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VoIP Feature Article

VoIP

Johanne Torres

[February 1, 2005]

NIST Urges Caution When Switching to VoIP

BY JOHANNE TORRES


As VoIP adoption expands throughout residential, corporate and governmental markets, security concerns keep growing possibly hindering the technologys nationwide deployment. According to a recent study conducted by the National Institute of Standards and Technology (NIST), federal agencies and other organizations that are considering switching their telephone systems to Voice over Internet Protocol (VoIP) should proceed with caution and carefully consider the security risks.

The analysts believe that while VoIP shows promise for lower cost and greater flexibility, the technology has a very different architecture than circuit-switched telephony, and these differences result in significant security issues.

"Administrators may mistakenly assume that since digitized voice travels in packets, they can simply plug VoIP components into their already-secured networks and remain secure. However, the process is not that simple," says the NIST report.

NIST says that implementing common security measures into VoIP, such as firewalls and encryption, can cause poor voice quality and blocked calls if not done carefully and with the proper equipment. Researchers believe that designing, deploying and securely operating a VoIP network is a complex effort that requires careful preparation, says the report.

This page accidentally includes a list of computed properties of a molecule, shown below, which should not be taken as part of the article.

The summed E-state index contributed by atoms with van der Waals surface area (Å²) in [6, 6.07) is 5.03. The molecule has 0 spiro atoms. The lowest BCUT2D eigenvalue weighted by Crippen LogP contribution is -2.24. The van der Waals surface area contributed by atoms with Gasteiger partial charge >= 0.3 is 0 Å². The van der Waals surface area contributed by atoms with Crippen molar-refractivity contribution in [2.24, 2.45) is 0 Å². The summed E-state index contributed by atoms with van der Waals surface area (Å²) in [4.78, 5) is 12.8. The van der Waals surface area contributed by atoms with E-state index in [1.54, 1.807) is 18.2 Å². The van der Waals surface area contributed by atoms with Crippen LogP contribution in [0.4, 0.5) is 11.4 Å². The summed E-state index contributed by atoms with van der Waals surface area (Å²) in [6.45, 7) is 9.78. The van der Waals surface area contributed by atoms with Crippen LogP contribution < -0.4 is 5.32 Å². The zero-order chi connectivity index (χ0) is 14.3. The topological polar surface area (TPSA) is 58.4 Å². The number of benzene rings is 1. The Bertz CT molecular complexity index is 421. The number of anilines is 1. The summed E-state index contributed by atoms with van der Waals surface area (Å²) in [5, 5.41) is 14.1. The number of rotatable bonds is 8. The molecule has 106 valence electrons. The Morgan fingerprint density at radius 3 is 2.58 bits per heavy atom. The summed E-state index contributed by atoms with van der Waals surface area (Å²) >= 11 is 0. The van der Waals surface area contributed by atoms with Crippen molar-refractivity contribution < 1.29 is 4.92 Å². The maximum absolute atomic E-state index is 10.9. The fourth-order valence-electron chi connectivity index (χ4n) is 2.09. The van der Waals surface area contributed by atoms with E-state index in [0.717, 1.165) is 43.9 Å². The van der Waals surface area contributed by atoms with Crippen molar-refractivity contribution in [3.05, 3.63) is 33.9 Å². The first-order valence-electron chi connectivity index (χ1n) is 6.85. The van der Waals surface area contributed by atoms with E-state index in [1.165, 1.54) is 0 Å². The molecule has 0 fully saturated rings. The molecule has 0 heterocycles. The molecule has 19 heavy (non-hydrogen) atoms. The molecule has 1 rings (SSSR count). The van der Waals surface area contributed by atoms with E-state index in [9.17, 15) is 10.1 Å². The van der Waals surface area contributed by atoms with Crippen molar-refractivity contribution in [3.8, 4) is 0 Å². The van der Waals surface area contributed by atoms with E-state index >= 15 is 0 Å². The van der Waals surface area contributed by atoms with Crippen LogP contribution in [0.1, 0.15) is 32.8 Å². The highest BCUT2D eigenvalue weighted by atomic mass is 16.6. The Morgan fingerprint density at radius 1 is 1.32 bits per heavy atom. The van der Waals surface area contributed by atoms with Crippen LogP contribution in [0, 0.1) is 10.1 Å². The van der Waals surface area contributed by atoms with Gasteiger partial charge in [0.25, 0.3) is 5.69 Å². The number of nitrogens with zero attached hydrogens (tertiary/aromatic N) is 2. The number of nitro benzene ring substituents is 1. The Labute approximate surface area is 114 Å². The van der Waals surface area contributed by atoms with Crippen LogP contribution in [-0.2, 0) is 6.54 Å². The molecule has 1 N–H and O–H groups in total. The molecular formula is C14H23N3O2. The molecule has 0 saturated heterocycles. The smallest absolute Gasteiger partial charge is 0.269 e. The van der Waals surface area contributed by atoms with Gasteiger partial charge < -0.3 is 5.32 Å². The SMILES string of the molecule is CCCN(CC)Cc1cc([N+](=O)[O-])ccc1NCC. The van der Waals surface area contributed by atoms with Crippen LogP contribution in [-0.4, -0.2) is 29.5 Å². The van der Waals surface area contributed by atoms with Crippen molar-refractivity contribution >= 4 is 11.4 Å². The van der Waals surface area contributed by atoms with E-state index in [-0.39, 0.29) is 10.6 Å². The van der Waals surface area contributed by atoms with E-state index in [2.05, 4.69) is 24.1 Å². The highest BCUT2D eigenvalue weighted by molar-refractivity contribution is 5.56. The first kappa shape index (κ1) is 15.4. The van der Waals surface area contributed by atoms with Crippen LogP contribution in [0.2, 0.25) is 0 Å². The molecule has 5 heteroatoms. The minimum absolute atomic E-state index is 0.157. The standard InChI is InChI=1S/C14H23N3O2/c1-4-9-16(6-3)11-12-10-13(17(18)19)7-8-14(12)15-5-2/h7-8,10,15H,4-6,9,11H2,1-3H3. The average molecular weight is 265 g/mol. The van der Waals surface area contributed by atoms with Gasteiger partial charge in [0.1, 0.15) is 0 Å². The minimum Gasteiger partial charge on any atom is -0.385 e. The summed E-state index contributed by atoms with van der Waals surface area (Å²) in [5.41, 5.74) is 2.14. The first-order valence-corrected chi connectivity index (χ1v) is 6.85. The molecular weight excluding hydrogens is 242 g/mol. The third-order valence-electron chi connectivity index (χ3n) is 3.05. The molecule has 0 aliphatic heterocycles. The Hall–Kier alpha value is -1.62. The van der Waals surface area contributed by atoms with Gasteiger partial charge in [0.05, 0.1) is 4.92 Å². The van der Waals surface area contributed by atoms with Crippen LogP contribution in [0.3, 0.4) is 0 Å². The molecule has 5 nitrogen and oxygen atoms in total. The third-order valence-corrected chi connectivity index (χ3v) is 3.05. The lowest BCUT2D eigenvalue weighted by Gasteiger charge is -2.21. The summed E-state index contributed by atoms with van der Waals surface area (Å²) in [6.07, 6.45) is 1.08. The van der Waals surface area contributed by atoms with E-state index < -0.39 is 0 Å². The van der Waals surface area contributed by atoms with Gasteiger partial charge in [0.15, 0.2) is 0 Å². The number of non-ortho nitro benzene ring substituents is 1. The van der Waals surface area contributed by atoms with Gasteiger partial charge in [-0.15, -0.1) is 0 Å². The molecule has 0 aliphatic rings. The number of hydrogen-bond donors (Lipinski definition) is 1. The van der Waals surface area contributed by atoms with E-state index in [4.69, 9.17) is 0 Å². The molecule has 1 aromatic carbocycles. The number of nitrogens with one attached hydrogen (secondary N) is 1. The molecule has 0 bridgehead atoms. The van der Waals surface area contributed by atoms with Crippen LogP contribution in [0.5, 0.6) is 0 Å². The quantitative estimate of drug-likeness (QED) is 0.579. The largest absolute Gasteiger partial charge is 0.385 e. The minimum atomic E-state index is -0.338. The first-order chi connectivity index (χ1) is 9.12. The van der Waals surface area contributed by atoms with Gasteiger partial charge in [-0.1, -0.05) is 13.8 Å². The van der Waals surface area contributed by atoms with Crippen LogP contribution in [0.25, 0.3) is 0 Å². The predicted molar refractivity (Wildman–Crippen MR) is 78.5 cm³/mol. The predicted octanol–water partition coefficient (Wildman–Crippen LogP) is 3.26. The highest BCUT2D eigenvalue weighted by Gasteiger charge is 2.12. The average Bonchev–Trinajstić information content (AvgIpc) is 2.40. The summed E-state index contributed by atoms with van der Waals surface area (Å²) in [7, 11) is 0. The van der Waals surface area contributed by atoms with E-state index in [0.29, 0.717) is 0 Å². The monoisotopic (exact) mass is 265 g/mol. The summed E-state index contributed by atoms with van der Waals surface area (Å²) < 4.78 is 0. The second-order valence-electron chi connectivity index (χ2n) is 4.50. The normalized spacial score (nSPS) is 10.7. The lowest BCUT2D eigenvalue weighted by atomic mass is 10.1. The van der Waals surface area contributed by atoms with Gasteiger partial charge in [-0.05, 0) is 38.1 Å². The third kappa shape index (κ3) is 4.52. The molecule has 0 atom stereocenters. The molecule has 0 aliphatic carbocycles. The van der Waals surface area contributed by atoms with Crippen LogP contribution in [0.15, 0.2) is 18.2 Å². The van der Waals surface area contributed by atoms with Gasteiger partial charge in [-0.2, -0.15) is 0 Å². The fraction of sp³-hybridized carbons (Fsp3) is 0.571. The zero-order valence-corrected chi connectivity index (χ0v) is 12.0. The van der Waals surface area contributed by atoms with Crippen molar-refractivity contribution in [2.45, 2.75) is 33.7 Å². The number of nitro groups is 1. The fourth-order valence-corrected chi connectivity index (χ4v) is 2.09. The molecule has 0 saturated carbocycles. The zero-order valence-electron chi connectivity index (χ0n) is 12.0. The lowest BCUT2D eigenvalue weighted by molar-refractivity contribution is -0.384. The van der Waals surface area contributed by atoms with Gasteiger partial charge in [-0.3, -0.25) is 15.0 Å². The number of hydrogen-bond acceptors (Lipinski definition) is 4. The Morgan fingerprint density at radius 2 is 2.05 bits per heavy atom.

Report authors recommend agencies and other organizations wanting to switch to VoIP to take the following precautions when deploying the technology:

  • Develop appropriate network architecture, including separate voice and data networks where feasible and practical;
  • Ensure that the organization can manage and mitigate risks to their information, system operations, and continuity of essential operations when deploying VoIP systems;
  • Use and routinely test the security features included in VoIP systems;
  • Update VoIP software regularly and frequently;
  • And, since worms, viruses and other malicious software are common on PCs connected to the Internet do not use "softphone" systems that implement VoIP using a PC with a headset and special software.

Johanne Torres is contributing editor for TMCnet.com and Internet Telephony magazine. Previously, she was assistant editor for EContent magazine in Connecticut. She can be reached by e-mail at jtorres@tmcnet.com

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